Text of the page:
Mister Crew found a strange comic this morning as he was trying to find online photos of Steed jackets (Steed being a bespoke tailor in the UK - a tailor that I use, but is worn much more famously by Voxsartoria). 

In case you can’t read the conversation:

Cybernaut: “I need complete freedom of motion, especially in the arms.”

Tailor: “It’s what we’re known for, sir. Our signature cut of a small armhole and a big sleeve is very, very comfortable.”

Cybernaut: “I haven’t got nerves. Comfort is not my concern. It’s movement. I can’t need a new suit every time I break down a door.”

Tailor: “The cut worked out for Fred Astaire, sir. I’m confident it will present no problems.”

(Next page) Cybernaut: “You mind?” *whacks table* “Hm, you’re right. I felt no resistance whatsoever. And the jacket is still in fine shape.”

Tailor: “Of course, sir.”

Cybernaut: “You know, when we’re finished here I’d like to go ahead and select fabric for a couple more just like it.”

Tailor: “My pleasure.”

Strangely, the cybernaut seems to not be the only one who poses like a robot when wearing Steed. 

The Old Penny Trick

Ray Ban makes some of my favorite sunglasses, but I hate that little logo they put on every one of their frames. It’s small, to be sure, but being a white print against a dark lens, and positioned so that it’s right at your temple when worn, it feels like the most conspicuous logo in the world. And conspicuous logos are the worst logos in my book.

Luckily, when I bought a pair of Clubmasters two weeks ago, I remembered a little trick I learned from Mister Crew (who in turn learned it from The Trad, who in turn learned it from a few guys at Ask Andy). Apparently, back in the day, you could take off this logo with a bit of rubbing alcohol and a Q-tip. That doesn’t work anymore (as The Trad noted), but you can scratch it off with the edge of a penny. It’s a bit harder as you near the edge of the lens, but with a little persistence, you can get the whole thing off. Thirty seconds later, your Ray Bans look a ton better and you no longer have to wear a logo on your face.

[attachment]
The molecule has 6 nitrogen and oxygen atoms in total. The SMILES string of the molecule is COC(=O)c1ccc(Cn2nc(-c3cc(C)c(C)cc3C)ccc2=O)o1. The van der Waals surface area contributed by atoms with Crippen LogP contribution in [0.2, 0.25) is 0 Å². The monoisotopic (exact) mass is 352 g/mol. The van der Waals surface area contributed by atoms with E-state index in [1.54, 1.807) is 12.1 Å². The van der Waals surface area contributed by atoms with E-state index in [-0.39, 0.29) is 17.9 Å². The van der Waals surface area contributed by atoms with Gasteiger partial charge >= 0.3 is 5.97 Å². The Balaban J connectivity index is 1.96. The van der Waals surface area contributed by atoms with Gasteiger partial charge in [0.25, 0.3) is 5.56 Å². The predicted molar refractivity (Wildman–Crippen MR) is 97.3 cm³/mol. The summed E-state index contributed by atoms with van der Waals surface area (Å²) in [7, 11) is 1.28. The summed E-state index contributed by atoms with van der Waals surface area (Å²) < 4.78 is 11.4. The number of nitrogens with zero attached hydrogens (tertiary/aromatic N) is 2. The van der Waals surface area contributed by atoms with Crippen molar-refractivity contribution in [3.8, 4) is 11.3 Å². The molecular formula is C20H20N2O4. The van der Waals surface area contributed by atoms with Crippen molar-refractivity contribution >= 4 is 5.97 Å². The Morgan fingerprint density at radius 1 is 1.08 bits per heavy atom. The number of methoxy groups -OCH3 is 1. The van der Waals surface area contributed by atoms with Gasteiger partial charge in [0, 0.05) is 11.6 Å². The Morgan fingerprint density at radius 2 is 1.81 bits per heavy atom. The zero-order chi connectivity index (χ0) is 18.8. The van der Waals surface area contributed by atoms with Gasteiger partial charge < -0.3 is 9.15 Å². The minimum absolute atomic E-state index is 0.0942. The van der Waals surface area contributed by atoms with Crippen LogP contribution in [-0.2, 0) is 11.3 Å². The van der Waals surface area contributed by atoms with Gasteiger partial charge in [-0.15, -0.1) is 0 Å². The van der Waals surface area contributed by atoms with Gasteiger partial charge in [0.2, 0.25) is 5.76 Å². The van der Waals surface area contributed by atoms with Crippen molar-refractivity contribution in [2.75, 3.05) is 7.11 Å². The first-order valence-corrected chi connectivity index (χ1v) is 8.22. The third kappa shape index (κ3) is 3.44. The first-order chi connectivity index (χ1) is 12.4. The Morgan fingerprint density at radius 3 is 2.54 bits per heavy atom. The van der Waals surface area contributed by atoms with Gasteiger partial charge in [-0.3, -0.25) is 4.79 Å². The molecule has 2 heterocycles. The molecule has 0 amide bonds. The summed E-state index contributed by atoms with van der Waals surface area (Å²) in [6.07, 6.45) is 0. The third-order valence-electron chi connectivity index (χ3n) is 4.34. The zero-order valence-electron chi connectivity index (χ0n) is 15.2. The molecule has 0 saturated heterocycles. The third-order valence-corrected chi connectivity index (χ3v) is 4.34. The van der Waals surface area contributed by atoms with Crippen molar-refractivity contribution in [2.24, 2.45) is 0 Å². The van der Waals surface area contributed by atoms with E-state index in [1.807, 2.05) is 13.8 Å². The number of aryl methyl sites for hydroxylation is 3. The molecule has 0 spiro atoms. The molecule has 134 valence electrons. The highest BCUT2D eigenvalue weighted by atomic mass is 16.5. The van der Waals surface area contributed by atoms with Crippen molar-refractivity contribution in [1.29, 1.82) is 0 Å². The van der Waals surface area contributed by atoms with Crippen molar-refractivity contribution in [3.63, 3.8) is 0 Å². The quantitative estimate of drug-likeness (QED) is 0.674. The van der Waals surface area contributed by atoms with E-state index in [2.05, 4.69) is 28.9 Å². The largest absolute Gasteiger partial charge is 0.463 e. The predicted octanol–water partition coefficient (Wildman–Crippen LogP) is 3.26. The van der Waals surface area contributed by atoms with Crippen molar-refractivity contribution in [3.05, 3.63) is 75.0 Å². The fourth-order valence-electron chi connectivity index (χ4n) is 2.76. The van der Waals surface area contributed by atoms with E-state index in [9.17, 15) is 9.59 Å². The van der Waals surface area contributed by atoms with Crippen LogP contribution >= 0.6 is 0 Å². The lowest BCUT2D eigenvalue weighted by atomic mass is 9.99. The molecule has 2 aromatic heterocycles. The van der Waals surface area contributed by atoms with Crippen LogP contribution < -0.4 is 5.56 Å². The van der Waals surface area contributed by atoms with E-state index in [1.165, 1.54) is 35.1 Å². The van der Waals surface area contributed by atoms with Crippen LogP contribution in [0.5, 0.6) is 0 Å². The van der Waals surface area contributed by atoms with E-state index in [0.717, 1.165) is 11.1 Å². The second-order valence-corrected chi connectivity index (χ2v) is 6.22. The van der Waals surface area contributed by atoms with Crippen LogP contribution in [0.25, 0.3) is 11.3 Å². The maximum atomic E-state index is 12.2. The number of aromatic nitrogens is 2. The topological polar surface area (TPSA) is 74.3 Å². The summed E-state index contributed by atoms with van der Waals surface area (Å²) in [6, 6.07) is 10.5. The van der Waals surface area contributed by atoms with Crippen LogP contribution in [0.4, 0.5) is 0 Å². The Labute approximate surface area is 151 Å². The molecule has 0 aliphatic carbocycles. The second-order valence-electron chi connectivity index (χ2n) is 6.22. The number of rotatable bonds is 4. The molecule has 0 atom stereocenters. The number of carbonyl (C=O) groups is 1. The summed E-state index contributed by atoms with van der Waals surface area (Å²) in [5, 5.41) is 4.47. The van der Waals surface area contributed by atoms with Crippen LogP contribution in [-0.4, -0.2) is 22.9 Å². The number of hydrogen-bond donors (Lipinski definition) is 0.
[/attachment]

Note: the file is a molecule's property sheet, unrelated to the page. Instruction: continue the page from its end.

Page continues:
Budget Fatigues

Following on Pete’s post yesterday, Mister Crew mentioned that Earl’s Apparel fatigue pants are a good option for someone on a budget (they’re apparently only $40). I’ve never tried them, but Mister Crew really knows his stuff, so I trust his recommendations. 

Earl’s Apparel fatigues can be had through Independence and Hickoree’s. There are also some at All Seasons Uniform for $27.50, though I don’t know what the difference between those and the others may be. 

Viberg Sample Sale

Viberg’s first ever sample sale will be held at StyleForum this month. First batch of products goes up tomorrow, and the sale will include collab pieces, sample leathers/ soles, handcut patterns, cordovan, etc. Prices will start at $300 and more details can be found here.

(Pictured above: Andrew Chen and Mister Crew’s Viberg boots)

"When George Bernard Shaw saw a portrait of the 1921 Everest Expedition - the men dressed in Norfolk jackets, knickerbockers, and puttees, the geologist Heron in a camel hair greatcoat, Howard-Bury in Donegal tweed, with matching dark tie and waistcoat, Mallory wrapped in a woolen scarf - he famously quipped that the entire scene resembled a ‘Connemara picnic surprised by a snowstorm.’"
- From Into the Silence, in reference to the picture above.
(via mistercrew, who has a regular blog that you be following)